Review: Eddie Ladd & Judith Roberts - Gaza/Blaenannerch - The Place
Performer Eddie Ladd and director Judith Roberts begin their piece Gaza/Blaenannerch by literally crossing paths. They greet each other in Welsh with warm smiles as they criss-cross the space to take their respective opening positions. Ladd gazes upstage into the blank cinematic landscape of a blue-green screen as though regarding infinite imagistic possibilities. Roberts, seated in the downstage left corner facing the action throughout like a kind of conversant prompter, begins in soft tones to describe the scene Ladd might be surveying. As the title suggests, we will come to know the terrain Gaza/Blaenannerch invokes in our imaginations, as at least two different countries; Palestine and Wales simply put, but an intractable and sinister fairy tale land also seems to emerge through the interrogation of these two paralleled worlds.
A less poised treatment of this type of subject would probably read as preachy polemic or even worse, as airy fairy ‘interpretative’ tosh, but Ladd is a performer of uncommon presence and both her bodily and intellectual explorations were intelligently heartfelt and genuinely engaging. Physically she posses the tiniest of frames, as petite as a child; but her tight sinewy and veiny muscles strained fiercely and her mouth gaped in a rictus of adult agony, as she twisted through elongated paroxysms of arrhythmic Butoh-esque choreography. The movement was created by Ladd herself and collaborator Cai Tomos. Her delivery of a nuanced and often complexly historiographical text, spoken alternately in Welsh and English, was relaxed, crisp and compelling. And despite the rich density of the material, Roberts paced and edited in such a way as to allow Ladd time to breathe and exist before us, both a human witness and a living symbol of the history lesson she was illustrating.
At the start of the piece a row of stones were lined up in descending sizes along the right side of the playing area. Like moveable vertebrae in a kind of nationalistic backbone, their order was soon dismantled by Ladd. She lugged them into a scattered topography, scooted them around and stacked them on top of each other, cobbling together a figurative map of the contested regions she and Roberts evoked otherwise with words. In one sequence she balanced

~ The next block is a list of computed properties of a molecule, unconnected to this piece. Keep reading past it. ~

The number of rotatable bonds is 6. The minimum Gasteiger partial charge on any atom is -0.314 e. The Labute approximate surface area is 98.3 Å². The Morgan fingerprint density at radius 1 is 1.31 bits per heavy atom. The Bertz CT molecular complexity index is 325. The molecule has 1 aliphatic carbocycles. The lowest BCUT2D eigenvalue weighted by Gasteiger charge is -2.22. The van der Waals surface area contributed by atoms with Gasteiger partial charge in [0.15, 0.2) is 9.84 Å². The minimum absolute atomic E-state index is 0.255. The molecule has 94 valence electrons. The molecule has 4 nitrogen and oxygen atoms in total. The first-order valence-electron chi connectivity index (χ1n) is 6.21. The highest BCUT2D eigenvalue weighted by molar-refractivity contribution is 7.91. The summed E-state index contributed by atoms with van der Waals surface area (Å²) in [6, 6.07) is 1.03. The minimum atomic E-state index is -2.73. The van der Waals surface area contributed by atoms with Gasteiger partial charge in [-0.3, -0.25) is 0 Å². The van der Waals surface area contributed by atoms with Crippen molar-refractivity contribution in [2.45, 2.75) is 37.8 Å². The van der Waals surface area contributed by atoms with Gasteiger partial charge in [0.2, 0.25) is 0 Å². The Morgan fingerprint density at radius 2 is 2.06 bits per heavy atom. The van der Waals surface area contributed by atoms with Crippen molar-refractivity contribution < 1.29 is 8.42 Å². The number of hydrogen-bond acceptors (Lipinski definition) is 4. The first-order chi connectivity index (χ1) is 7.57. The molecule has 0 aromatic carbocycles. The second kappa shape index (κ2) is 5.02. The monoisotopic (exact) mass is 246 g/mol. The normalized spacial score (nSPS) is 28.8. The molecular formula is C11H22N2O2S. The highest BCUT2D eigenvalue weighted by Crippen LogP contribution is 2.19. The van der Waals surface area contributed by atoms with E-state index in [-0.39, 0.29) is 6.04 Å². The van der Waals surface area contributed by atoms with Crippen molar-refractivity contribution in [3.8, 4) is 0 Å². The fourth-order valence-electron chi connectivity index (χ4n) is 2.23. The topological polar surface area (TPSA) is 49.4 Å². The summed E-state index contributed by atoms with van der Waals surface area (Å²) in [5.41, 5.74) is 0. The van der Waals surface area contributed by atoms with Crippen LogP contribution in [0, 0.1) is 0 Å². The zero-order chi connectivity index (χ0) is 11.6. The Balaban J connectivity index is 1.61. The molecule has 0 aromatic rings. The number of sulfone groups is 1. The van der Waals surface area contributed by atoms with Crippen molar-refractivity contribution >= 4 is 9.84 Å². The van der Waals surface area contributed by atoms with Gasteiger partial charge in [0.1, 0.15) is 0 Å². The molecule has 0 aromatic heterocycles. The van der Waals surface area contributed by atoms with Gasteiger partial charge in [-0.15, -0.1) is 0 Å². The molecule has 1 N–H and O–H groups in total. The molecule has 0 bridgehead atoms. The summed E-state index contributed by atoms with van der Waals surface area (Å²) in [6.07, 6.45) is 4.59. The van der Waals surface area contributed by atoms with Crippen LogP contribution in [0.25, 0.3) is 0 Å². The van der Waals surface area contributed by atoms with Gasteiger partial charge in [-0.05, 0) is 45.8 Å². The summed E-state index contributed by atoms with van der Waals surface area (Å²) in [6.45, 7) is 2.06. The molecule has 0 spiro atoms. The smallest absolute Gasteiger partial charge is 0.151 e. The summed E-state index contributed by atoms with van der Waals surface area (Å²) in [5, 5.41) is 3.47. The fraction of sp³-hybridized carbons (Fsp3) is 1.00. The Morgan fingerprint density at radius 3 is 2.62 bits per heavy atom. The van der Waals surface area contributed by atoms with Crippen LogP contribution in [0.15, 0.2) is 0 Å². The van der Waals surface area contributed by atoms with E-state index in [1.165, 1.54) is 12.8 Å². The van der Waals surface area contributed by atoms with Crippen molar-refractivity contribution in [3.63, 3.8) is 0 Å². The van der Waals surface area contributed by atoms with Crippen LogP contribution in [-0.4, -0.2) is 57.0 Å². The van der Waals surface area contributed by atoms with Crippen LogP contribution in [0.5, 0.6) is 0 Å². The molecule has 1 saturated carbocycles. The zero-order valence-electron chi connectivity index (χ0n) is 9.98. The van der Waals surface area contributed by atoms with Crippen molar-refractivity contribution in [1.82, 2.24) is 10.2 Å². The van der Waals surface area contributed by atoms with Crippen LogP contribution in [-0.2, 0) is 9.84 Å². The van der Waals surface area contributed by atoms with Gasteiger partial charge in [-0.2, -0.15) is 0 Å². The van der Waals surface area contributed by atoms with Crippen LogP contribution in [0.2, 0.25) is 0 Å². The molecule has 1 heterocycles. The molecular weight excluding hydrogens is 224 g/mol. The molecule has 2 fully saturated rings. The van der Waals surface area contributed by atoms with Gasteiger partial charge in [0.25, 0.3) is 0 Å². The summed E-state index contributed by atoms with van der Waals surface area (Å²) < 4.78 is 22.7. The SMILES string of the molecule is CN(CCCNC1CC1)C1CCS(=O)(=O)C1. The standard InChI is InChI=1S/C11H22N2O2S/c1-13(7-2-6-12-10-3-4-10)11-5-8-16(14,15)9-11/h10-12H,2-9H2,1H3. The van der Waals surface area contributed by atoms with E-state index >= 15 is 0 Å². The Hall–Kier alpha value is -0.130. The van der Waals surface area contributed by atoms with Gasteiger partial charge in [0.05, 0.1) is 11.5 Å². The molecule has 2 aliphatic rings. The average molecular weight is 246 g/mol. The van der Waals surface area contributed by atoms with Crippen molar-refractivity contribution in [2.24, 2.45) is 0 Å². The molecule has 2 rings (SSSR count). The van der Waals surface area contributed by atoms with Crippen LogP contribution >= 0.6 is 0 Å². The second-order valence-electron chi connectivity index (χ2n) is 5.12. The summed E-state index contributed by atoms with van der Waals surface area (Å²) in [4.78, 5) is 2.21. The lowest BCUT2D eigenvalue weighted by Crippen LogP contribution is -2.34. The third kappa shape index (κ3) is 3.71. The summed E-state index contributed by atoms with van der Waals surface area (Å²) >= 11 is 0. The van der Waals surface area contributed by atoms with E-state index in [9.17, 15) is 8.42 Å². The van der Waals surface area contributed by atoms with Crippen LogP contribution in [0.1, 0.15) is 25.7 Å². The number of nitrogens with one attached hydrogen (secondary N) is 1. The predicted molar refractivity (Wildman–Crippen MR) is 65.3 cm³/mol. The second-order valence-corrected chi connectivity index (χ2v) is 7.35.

precariously for long tremulous moments on a pile of the rocks, and in another she held a flat stone in the palm of each hand; rotating in slow motion, she cycled through images of Moses coming down from the mountain with the tablets of commandments, a crucifix, and the balancing scales of the blind Lady Justice.
There was a lot to learn from this work, which dived headlong and in depth into subjects as wide ranging and unexpectedly interconnected as the Israel/Palestinian conflict, Welsh Nationalism, Zionism and chemistry, but we were never pummelled with the didactic aspect. Despite a fairly clear sympathy with the Palestinian side of that tragic encounter, the piece was pitched more as a pondering question than an imperative. Research as performance is a hard spot to hit, but Gaza/Blaenannerch is as much dark enchantment as it is topical or political project, as personally searching and honest as it is sharply observed.
Touring Wales until 9 November. Dates/details:
*Jeffrey Gordon Baker*J is a transplanted New Yorker living in London; an artist and writer who has studied art, performance and aesthetics at New York University, Central St Martins and Birkbeck College.
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